Some time back, I had the pleasure of receiving a copy of The New Gothic [Amazon | B&N | Powell's], edited by Beth K. Lewis, from my friend, S. J. Chambers, who ran a contest on her blog connected with the story that she co-wrote for the anthology with Jesse Bullington. I can say with a clear conscience that I enjoyed reading it very much, however biased I might be, and I think you might like this book as well. It’s been reviewed at i09, among other places. It’s a good, short anthology featuring a number of truly powerful stories. What kind of stories?
“Gothic” is one of those terms that has mutated to cover a range, from a polite pseudonym for “horror” to a descriptor for Otranto and kin. The New Gothic showcases these variegations nicely, and I’d say the stories here fall into three camps. First are those in the Shirley Jackson/Daphne Du Maurier mode–translating the brooding emotion of the original Gothics into our time. While I enjoyed the book wholesale, I think the strongest stories in the book tend to fall into this range. Second come the stories that seem to me to spring more clearly from Gothic tropes (ghosts, the Devil, brooding moors), setting them either in the present or very clearly in a particular time. Third come the stories that are set in no particular time, or, from another angle, are timeless. The Gothic was in dialogue with itself early on, and the stories you’ll read here are a good representation of all that is vigorous and flourishing that could reasonably be called “Gothic.”
“Dive in Me,” Jesse & S.J.’s offering, is Dirty Southern Gothic. It paints a grungy, 1990s picture of Florida, centering on a trio of girls who are going to a Bad Place. Is it evil? Haunted? Not everything is fully explained, much like the cold water you’ll find in it. It’s a strong opening to the anthology, and it captures the time very well, bringing a fundamentally Gothic experience into a lush, overripe setting that seems built for the experience.
“The Fall of the Old Faith,” by Ed Martin, has mysteries at its heart, both a secret cult and a climax from which the camera turns at the last minute. Kurosawa said that being an artist means never averting your eyes, but in this case it makes sense. How troubled or sane is the narrator? Difficult to say, but it’s a more gentle madness than you’ll find in most of Poe or Lovecraft, and it feels authentic. The story gets some bonus points for its explicit frame, which really helps to evoke mood.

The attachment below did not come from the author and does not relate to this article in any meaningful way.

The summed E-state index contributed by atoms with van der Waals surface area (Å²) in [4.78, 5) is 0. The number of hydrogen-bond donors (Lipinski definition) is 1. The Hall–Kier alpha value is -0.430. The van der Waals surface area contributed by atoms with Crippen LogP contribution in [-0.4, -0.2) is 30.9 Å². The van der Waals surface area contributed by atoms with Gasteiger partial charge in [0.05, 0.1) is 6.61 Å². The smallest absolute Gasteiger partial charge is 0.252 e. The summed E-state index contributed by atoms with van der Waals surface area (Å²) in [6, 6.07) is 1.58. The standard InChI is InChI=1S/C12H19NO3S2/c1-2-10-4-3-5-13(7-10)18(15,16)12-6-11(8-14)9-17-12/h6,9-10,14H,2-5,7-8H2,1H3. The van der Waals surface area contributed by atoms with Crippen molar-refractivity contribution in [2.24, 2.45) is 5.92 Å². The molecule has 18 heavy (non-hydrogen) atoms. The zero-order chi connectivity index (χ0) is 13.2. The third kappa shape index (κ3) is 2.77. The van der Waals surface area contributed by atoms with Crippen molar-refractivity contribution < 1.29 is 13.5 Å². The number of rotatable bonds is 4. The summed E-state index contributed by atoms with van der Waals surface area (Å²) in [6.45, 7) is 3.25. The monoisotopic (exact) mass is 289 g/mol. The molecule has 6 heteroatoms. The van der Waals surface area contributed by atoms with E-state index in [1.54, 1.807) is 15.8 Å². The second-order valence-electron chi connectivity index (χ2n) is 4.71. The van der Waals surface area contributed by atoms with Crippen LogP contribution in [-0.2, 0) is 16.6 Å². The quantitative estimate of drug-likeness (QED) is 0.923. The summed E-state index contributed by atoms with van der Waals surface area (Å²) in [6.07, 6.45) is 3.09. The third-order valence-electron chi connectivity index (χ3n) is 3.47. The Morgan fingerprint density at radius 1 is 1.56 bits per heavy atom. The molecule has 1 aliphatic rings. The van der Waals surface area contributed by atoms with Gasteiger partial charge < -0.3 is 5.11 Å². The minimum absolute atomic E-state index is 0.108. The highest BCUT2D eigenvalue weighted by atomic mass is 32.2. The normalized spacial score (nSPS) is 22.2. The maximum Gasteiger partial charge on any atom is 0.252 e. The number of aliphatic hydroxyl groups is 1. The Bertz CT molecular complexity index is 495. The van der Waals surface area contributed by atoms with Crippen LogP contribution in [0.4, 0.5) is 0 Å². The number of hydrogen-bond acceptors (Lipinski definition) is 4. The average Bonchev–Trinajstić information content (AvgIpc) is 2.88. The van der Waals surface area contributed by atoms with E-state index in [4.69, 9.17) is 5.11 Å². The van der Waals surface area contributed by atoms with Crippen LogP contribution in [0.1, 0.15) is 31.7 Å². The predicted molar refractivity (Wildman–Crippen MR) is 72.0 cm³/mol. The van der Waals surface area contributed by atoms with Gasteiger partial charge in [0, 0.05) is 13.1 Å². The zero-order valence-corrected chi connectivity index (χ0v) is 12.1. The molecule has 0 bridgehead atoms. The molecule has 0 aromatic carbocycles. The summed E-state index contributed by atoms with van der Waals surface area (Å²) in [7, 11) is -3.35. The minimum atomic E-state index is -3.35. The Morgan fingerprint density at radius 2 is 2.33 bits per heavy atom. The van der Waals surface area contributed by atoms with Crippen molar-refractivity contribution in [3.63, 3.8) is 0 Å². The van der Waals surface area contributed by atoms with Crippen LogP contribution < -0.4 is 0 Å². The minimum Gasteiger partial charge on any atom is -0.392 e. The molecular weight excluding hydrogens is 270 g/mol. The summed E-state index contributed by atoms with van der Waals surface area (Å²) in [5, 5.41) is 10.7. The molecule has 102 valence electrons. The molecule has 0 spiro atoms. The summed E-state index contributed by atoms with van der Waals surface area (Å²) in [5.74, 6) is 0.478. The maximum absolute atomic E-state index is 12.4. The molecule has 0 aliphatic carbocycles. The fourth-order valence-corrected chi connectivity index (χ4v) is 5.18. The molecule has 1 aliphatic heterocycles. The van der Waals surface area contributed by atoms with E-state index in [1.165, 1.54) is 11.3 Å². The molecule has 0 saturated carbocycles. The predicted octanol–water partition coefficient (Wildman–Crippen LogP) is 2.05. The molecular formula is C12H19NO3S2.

The biggest surprise to me in these pages was Laura Ellen Joyce‘s “The Death Bell.” The surprise comes not just from the story, but from the fact that I’d never heard of her, and the story is brilliant. Finding a writer whose work simply blows you away just isn’t an everyday experience, and I’m grateful for it. The story is short, and I can say little without ruining it (“there’s someone who sleeps, and also a date!”, but I would have counted reading this anthology a win for “The Death Bell” alone. I’ll be seeking out and reading more from this author.
Fi Michell‘s “The Debt Collector” is set in 1936 and plays with the tropes and the emotions of the Gothics, and it manages to breathe some new life into that tiredest of Gothic corpses, the vampire. Too often, that particular character is a caricature, or is defanged by adherence to clean, clear rules. Not so, here, and you’re sympathies will migrate along with your conclusions.
Those stories particularly struck my fancy, and I also very much enjoyed Dmetri Kakmi‘s “The Boy by the Gate” and Sean Logan‘s “Viola’s Second Husband.” I omit coverage of Ramsey Campbell’s story only because it is inimitably Ramsey Campbell, and therefore excellent; one can only shrug and marvel. If you like Gothic, if you like horror, or if you like the Weird, there’s something for you in this well-edited collection of stories. Kudos to the editor for putting together such a good book, and kudos to Stone Skin Press for making it an attractive book. So many paperbacks are cheaply made, and it’s a pleasure to hold something in your hand that feels durable, looks good, and will stand up to the rereading it deserves.